Across the country, restrictive abortion bills continue to be introduced at the state level, all while President Trump is spouting anti-abortion rhetoric and nominating conservative, anti-choice judges. One type of bill in particular, the "fetal heartbeat" bill, comes back in the news time and again as various legislatures try their hand at passing the law. But what exactly does this type of bill entail? Below, ELLE.com breaks it down.
What is a "fetal heartbeat" bill?
"Fetal heartbeat" bills are legislation that would make abortion illegal as soon as a fetus' heartbeat can be detected. This can happen as early as six weeks, though it depends on many variables, including the technology used. But the timing is extremely important because many people don't know they're pregnant at six weeks, essentially banning abortion for these women.
Which states have introduced these bills?
A lot. Over the years, a number of states have introduced and voted on these bills (Ohio was the first state to do so in 2011, according to Refinery29), but a heartbeat bill has never officially gone into effect. If it ever did, it would be among the strictest abortion laws in the country.
So, which states should I be paying attention to now?
First up is Georgia. The state legislators passed its current heartbeat bill in late March, and the state's governor Brian Kemp officially signed it into law in early May. According to CBS, Kemp said at the signing, "Georgia is a state that values life. We protect the innocent, we champion the vulnerable, we stand up and speak for those that are unable to speak for themselves." CBS reports that the American Civil Liberties Union and the Center for Reproductive Rights have already said they would challenge the legislation before it goes into effect.
Ohio's own bill became law in early April after being signed by governor Mike DeWine, and the ACLU of Ohio already announced it will sue to stop the law from going into effect. (In the past, DeWine said he would sign the heartbeat bill if it were to come across his desk.) The bill does not make exceptions for rape or incest, only for a woman who's at risk of dying or who could suffer "irreversible impairment of a major bodily function," according to The Hill. Ohio lawmakers actually passed a heartbeat bill back in 2018, but it was ultimately vetoed by then-governor John Kasich, though he signed another restrictive abortion law at the same time.
What's the controversy surrounding these bills?
Besides the fact that some pro-choice advocates consider these bills to be essentially abortion bans, many also consider them to be unconstitutional. Elizabeth Nash, senior state issues manager at the Guttmacher Institute, told CNN that the U.S. Supreme Court "essentially has held that a state cannot ban abortion before viability." She explained, "Viability is determined individually but on average is between 24 and 28 weeks of pregnancy."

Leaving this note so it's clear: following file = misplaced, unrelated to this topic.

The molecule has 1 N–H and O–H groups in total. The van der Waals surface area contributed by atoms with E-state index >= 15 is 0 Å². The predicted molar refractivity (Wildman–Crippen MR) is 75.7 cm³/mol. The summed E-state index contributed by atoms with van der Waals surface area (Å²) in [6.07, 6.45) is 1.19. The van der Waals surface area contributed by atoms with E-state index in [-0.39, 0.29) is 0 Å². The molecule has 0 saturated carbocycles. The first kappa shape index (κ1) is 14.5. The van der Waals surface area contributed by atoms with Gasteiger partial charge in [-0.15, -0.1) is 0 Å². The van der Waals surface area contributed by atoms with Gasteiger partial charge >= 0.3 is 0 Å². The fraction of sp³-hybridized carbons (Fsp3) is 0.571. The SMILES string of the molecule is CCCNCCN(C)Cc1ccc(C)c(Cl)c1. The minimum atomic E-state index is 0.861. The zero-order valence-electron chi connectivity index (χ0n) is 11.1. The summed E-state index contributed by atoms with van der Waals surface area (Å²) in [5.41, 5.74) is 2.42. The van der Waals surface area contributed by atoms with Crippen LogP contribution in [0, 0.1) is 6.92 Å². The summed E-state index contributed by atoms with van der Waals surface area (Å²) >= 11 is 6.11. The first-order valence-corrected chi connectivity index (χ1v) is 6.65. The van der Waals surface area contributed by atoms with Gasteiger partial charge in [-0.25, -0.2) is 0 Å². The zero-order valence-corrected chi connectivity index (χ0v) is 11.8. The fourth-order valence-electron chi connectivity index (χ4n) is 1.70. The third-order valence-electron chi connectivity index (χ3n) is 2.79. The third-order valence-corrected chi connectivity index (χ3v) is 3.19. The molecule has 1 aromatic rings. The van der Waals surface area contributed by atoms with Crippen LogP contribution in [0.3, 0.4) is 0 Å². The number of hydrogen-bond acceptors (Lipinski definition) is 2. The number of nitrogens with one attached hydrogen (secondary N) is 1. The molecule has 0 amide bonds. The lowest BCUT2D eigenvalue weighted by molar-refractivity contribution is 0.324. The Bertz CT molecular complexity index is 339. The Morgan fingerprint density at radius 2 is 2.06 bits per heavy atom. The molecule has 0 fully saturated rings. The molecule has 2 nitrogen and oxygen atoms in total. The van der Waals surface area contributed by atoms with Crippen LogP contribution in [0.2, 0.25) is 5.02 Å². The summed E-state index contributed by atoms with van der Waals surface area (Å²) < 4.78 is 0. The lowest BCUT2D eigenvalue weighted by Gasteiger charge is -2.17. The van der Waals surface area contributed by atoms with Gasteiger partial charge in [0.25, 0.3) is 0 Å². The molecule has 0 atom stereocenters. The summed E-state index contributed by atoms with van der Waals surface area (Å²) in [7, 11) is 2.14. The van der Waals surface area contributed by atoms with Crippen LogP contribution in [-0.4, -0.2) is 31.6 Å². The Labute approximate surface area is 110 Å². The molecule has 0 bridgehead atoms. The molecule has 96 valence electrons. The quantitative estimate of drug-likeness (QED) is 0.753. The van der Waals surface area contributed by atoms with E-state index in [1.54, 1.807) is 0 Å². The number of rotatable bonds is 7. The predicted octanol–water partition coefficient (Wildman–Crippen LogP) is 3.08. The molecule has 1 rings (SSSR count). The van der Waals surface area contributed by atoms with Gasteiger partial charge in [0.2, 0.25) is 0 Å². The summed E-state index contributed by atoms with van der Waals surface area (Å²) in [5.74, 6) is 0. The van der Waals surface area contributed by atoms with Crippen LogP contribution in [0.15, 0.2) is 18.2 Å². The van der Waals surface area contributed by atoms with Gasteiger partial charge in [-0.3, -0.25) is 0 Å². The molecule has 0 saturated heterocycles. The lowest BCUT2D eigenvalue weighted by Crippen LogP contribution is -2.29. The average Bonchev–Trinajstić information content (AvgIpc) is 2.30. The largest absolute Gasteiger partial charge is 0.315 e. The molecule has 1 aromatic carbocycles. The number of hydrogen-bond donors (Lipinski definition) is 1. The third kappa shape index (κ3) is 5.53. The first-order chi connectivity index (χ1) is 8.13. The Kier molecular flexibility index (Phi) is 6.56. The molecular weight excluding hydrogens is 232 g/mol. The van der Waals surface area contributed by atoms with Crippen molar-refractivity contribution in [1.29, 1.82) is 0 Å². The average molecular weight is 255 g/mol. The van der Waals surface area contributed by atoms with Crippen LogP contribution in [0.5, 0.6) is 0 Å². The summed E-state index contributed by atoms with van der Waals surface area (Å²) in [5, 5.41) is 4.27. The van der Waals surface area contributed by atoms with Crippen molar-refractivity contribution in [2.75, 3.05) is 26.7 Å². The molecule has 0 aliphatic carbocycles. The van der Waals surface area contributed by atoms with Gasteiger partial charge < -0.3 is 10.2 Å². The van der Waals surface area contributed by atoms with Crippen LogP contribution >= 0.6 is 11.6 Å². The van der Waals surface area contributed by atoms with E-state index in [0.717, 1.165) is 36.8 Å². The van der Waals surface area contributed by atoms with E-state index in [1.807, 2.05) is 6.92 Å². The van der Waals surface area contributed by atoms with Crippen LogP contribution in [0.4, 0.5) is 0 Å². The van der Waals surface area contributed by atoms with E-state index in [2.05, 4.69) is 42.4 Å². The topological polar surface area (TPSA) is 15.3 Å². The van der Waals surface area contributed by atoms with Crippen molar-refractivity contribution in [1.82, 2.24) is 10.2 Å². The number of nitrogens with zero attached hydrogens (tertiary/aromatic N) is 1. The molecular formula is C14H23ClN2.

In March, a federal judge temporarily blocked a heartbeat bill in Kentucky, which had been signed into law by the state's governor Matt Bevin, according to the New York Times. The judge ruled it was "potentially unconstitutional" and stopped enforcement until there could be a hearing. And as mentioned above, in January, a state judge in Iowa also struck down the state's heartbeat bill, saying it was unconstitutional.
What about at the federal level?
While these bills seem to be aimed at stopping people from getting abortions in specific states-and they are-the intent is also that one of these bills might result in a court case that could come before the Supreme Court. Then, with help from the anti-choice judges President Trump has appointed (hello, Brett Kavanaugh), there could be a vote to weaken or overturn Roe v. Wade.
And people are open about it. In May 2018, when Iowa signed its heartbeat bill into law, it was reported that state Sen. Rick Bertrand said this during a floor debate for the bill: "Today we will begin this journey as Iowa becomes ground zero nationally for the life movement and the starting line back to the Supreme Court. I believe this bill will be the vehicle that will ultimately provide change and provide the opportunity to overturn Roe v. Wade."
In 2013, a heartbeat bill out of North Dakota was even appealed all the way to the Supreme Court, according to CNN, though they chose not to take the case. This happened again in 2013 with a similar bill coming out of Arkansas.
This post will continue to be updated.
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